Mineral Resources has signed a joint venture (JV) agreement with New Age Metals at the Manitoba lithium projects in Canada.
Under the JV, Mineral Resources can acquire an initial 51 per cent interest after it spends $C4 million ($4.3 million) on exploration and development activities within 42 months of the farm-in period commencing.
Mineral Resources can earn up to a 75 per cent interest if it reaches a final construction decision of the project.
New Age Metals is a Canadian-based explorer that was previously aiming to find a strategic parter for its lithium portfolio.
“The stated mandate for our lithium division since acquisition of our projects was to secure a strategic partner with exploration, development, and production expertise, and this agreement with Mineral Resources fulfills our objective,” New Age Metals chairman and chief executive officer Harry Barr said.
“Mineral Resources is one of the world’s largest lithium producers with a current market capitalisation of approximately $9 billion.
“This agreement comes at an opportune time in the market where North American lithium demand is high and there is a growing need to introduce local supply to meet that demand.”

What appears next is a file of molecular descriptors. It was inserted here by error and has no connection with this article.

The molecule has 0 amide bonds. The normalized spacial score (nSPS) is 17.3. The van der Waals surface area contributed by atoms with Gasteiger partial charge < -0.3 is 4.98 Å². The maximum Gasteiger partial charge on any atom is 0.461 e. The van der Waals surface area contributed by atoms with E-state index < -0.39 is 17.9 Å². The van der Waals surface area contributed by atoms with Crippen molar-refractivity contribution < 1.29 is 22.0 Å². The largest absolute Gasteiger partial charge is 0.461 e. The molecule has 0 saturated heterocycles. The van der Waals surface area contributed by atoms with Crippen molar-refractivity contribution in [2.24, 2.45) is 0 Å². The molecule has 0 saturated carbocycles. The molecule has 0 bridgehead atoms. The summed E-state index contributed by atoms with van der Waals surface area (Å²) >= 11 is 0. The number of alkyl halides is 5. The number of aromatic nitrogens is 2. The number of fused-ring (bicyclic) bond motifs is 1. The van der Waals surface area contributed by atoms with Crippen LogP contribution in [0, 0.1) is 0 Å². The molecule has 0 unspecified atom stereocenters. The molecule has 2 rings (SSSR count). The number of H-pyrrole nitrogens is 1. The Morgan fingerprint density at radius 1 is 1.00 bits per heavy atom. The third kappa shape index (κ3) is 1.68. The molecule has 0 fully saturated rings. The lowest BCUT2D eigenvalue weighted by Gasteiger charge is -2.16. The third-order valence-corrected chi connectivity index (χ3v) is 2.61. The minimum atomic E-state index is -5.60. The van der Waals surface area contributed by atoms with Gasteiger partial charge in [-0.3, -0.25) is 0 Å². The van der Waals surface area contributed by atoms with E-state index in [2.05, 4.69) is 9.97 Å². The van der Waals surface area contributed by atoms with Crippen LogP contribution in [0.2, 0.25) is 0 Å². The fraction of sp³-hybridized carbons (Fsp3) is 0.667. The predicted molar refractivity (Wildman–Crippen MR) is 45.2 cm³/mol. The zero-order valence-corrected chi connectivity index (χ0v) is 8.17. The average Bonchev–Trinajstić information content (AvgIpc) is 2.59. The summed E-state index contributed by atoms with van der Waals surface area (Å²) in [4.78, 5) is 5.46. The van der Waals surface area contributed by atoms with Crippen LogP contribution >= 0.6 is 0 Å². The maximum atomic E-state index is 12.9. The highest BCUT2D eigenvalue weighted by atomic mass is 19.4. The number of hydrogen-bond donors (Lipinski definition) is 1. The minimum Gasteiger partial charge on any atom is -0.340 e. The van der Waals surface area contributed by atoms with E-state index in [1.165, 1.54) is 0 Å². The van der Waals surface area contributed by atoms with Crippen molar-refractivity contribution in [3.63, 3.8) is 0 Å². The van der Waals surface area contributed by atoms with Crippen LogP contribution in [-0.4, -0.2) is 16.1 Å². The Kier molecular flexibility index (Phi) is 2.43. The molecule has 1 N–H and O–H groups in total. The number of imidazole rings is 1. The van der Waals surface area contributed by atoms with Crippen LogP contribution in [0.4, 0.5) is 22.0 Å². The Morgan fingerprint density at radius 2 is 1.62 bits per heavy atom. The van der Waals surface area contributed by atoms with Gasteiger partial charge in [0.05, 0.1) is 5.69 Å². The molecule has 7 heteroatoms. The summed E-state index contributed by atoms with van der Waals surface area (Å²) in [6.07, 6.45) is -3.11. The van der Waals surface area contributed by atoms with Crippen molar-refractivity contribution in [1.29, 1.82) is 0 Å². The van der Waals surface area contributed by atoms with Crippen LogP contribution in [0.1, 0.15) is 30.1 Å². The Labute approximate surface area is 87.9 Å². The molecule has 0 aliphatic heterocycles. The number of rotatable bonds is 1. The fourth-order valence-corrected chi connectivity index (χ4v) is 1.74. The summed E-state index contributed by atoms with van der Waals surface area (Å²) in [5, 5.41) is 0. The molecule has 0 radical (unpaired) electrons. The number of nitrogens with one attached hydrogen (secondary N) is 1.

New Age has seven lithium projects in Manitoba with a maiden drill program expected for the Lithium Two project, which contains a mineral resource of 544,000 tonnes at 1.4 lithium oxide, in October 2021.
“Manitoba is an underexplored region in North America for lithium and rare elements. This is a strategic transaction for New Age shareholders as it provides both a non-dilutive financing for the development of our substantial lithium division through a partnership with one of the world’s largest producers and the flexibility to finance our share of the projects through various methods.
“Our phase one exploration plan is to complete a maiden drill program at our Lithium Two project and ground proof geophysical targets that were identified earlier this year.”
Mineral Resources operates two hard rock lithium mines in Western Australia, including the Mt Marion and Wodgina mines.